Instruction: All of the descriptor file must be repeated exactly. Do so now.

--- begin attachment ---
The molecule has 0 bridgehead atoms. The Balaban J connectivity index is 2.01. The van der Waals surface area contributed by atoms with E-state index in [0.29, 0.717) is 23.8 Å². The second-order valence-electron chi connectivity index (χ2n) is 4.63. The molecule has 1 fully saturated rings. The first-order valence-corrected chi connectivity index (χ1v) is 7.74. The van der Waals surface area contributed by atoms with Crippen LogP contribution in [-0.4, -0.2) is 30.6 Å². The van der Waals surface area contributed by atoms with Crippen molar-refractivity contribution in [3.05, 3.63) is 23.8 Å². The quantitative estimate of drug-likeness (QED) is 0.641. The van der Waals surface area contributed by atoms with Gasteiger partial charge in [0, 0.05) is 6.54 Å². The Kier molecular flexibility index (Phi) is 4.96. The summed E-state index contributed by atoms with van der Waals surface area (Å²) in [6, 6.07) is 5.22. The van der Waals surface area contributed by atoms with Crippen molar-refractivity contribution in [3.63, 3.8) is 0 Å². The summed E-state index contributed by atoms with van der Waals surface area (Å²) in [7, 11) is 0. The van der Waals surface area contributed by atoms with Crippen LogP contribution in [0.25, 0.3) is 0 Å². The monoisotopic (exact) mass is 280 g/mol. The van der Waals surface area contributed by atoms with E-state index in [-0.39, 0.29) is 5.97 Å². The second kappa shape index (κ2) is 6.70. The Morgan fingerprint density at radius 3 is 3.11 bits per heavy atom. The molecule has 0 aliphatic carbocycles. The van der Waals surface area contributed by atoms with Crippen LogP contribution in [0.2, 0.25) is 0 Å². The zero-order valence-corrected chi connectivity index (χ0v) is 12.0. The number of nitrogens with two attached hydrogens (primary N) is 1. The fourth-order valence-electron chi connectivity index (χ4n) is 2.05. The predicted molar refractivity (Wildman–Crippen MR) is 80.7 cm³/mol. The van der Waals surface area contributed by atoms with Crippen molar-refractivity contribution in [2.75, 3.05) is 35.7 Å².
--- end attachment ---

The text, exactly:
The molecule has 0 bridgehead atoms. The Balaban J connectivity index is 2.01. The van der Waals surface area contributed by atoms with E-state index in [0.29, 0.717) is 23.8 Å². The second-order valence-electron chi connectivity index (χ2n) is 4.63. The molecule has 1 fully saturated rings. The first-order valence-corrected chi connectivity index (χ1v) is 7.74. The van der Waals surface area contributed by atoms with Crippen LogP contribution in [-0.4, -0.2) is 30.6 Å². The van der Waals surface area contributed by atoms with Crippen molar-refractivity contribution in [3.05, 3.63) is 23.8 Å². The quantitative estimate of drug-likeness (QED) is 0.641. The van der Waals surface area contributed by atoms with Gasteiger partial charge in [0, 0.05) is 6.54 Å². The Kier molecular flexibility index (Phi) is 4.96. The summed E-state index contributed by atoms with van der Waals surface area (Å²) in [6, 6.07) is 5.22. The van der Waals surface area contributed by atoms with Crippen molar-refractivity contribution in [3.63, 3.8) is 0 Å². The summed E-state index contributed by atoms with van der Waals surface area (Å²) in [7, 11) is 0. The van der Waals surface area contributed by atoms with Crippen LogP contribution in [0.25, 0.3) is 0 Å². The monoisotopic (exact) mass is 280 g/mol. The van der Waals surface area contributed by atoms with E-state index in [-0.39, 0.29) is 5.97 Å². The second kappa shape index (κ2) is 6.70. The Morgan fingerprint density at radius 3 is 3.11 bits per heavy atom. The molecule has 0 aliphatic carbocycles. The van der Waals surface area contributed by atoms with Crippen LogP contribution in [0.2, 0.25) is 0 Å². The zero-order valence-corrected chi connectivity index (χ0v) is 12.0. The number of nitrogens with two attached hydrogens (primary N) is 1. The fourth-order valence-electron chi connectivity index (χ4n) is 2.05. The predicted molar refractivity (Wildman–Crippen MR) is 80.7 cm³/mol. The van der Waals surface area contributed by atoms with Crippen molar-refractivity contribution in [2.75, 3.05) is 35.7 Å².